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Learning to ride again after foots been amputated

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  • Learning to ride again after foots been amputated

    So I'm making this post on behalf of my wife, were getting ready to try her first ride (driving) after the amputation, I plan on riding bitch (first, only and hopefully last time) and being the right leg for stops. She will be able to shift, I probably won't try to operate the back brake, I'm just looking for any suggestions to help get her back into riding, she had just learned how before the surgery and had only been riding for one season so she's still kinda new but she's pretty good at anything she does so I'm fairly confident. I have practiced rides across town using only my left leg, right hand turns are a little tricky but it's doable, very doable. I don't use the back brake that often anyway so it's just the stops that are the issue or will be the issue... Anybody know anyone that's in this boat? Whatever you guys think will help were open to suggestions, even if you think it's stupid or you think we probably already thought of it go ahead and throw it out there. I'm sure we will be fine, I just got on this sight for a mechanical problem with her bike and I thought I would throw it out there cause we're going to be doing this as soon as it gets running. Well hopefully.... She just figured she wasn't going to ever be able to but I think I've convinced her otherwise. Ty in advance.

  • #2
    Sorry to hear about her amputation. I am a retired occupational therapist who specialize in adaptive equipment. Mostly I designed equipment modifications for disabled kids and had a full-time technician to fabricate them. Where is her amputation? At the ankle or just below her knee? Does your wife have a prosthetic foot that she wears all the time? Depending on where her stump is, I would think it would be best to have some sort of shallow socket positioned on the right side instead of the standard footrest so that she could insert her stump for stability but very easily pull it out if necessary. It would also be best if she wrote a motorcycle that had linked ABS brakes. That would allow her to apply both front and rear using the hand lever. Tell us more about her specific case.

    Comment


    • OlyWaMd
      OlyWaMd commented
      Editing a comment
      So it's just below the knee and it's barely enough to be able to get a certain kind of prosthetic from what I understand. It's been nearly three years since the amputation but it's been a very long healing process because they were trying very hard to leave enough for this certain prosthetic and they had to do skin grafts to close the wound. Finally about two months ago the last of the scab finally came off and were just now going in to get the prosthetic. I've always felt like we didn't need it to ride and it would probably actually be easier without it. She's sorta unsure could probably go either way on the subject but I believe shes been thinking since we're so close to actually getting the prosthetic she was going to wait until then and after she has it for about a week she will decide about on or off for the big ride. I love the idea about the holster type harness for her right leg and we were thinking about a brand new bike with abs, the one I got my eye on is like 17k so it's out of our price range but yeah I love it TY!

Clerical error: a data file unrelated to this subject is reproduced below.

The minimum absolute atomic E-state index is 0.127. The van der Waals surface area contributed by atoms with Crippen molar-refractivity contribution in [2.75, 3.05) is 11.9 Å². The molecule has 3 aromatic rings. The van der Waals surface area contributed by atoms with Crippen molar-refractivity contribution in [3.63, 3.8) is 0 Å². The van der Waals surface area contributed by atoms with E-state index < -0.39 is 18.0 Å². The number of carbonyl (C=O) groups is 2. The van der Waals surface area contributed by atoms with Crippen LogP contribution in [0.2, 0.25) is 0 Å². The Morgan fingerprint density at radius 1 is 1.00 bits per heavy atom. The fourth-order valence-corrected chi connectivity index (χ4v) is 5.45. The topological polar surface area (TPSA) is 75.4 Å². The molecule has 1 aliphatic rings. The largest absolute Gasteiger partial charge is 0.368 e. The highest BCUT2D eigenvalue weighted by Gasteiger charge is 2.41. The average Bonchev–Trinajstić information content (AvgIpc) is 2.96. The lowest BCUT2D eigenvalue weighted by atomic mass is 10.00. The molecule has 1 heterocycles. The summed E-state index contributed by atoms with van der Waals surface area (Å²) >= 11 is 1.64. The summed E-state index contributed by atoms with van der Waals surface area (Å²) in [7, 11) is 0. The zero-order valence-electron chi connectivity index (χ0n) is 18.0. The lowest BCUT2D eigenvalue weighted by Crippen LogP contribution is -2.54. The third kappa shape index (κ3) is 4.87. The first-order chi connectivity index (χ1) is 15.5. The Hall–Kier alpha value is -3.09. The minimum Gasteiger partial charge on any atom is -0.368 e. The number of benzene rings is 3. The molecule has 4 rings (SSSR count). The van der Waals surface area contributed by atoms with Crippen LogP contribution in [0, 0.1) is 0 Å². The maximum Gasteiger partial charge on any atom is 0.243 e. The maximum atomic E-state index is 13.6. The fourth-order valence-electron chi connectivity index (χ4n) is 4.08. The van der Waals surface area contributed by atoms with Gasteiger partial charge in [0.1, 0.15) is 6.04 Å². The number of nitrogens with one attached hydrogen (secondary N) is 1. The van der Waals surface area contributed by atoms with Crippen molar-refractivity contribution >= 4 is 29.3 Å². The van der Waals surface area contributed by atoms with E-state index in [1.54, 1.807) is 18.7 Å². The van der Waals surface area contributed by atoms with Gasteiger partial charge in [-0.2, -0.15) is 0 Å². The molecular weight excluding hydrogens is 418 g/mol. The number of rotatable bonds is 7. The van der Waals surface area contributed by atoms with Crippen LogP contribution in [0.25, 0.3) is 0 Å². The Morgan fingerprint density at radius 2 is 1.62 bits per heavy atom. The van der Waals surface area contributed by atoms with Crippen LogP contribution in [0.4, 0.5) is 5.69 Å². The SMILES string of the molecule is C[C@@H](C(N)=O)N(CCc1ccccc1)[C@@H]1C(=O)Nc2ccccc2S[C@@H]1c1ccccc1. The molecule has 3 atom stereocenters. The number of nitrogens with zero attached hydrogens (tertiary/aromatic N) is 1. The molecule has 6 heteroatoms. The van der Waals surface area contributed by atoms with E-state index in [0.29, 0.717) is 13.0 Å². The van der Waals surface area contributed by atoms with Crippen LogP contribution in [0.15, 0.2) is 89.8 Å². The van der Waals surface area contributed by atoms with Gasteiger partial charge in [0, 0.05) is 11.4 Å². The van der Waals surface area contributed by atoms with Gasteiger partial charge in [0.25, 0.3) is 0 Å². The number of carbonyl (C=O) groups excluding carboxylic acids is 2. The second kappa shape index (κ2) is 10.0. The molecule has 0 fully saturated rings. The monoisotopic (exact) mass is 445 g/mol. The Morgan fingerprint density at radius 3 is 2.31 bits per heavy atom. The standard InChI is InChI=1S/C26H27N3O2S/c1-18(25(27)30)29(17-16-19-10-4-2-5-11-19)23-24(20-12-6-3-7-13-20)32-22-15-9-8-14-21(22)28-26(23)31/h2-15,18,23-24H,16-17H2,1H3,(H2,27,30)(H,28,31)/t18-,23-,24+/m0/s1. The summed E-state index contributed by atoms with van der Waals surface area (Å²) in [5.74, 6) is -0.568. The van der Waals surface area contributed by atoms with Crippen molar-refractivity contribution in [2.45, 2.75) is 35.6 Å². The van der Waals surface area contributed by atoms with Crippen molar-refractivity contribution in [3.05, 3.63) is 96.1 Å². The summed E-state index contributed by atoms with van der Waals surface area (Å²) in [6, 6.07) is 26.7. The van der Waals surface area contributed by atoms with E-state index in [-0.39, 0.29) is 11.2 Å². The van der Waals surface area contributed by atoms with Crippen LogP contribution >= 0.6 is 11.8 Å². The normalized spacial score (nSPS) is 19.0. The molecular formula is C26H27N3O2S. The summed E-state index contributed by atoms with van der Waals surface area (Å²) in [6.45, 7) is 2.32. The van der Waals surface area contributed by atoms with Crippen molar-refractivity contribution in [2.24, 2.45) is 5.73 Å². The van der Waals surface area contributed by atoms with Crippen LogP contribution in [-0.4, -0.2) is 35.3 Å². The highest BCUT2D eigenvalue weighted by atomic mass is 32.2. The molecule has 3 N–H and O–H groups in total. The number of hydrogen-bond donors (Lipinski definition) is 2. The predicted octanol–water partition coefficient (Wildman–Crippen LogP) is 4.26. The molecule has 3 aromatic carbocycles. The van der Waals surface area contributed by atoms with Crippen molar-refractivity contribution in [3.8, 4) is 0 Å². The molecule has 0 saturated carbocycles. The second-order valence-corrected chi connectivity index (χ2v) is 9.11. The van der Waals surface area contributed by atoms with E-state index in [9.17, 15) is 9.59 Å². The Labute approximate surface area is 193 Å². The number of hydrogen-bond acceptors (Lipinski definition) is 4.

• #3
    Sorry to hear about the amputation but glad to hear she’s wanting to get back in the saddle……I had a friend that lost his leg just below the knee, unfortunately it was due to a motorcycle accident coming off a freeway on an off ramp after it had just surprised rain for 15 mins and going around the corner rear tire went out from under him and he made the mistake of trying to put his foot down to save it…….after he got his prosthetic he rode a couple of more times but he felt unsafe doing it. Could be he just was a little bit afraid of riding again but he seemed generally good when we did ride and he just never felt good about it and then he started having issues with his leg and ended having more amputated……..the only thing he mentioned that would get him back on a motorcycle again and maybe a suggestion for you as well is going with a trike. It’s a good option and wouldn’t have to worry about having to put any feet down at stops……I have friends that have the Can-Am’s and really love them and you can find them relatively cheap…..just a couple of suggestions to think about.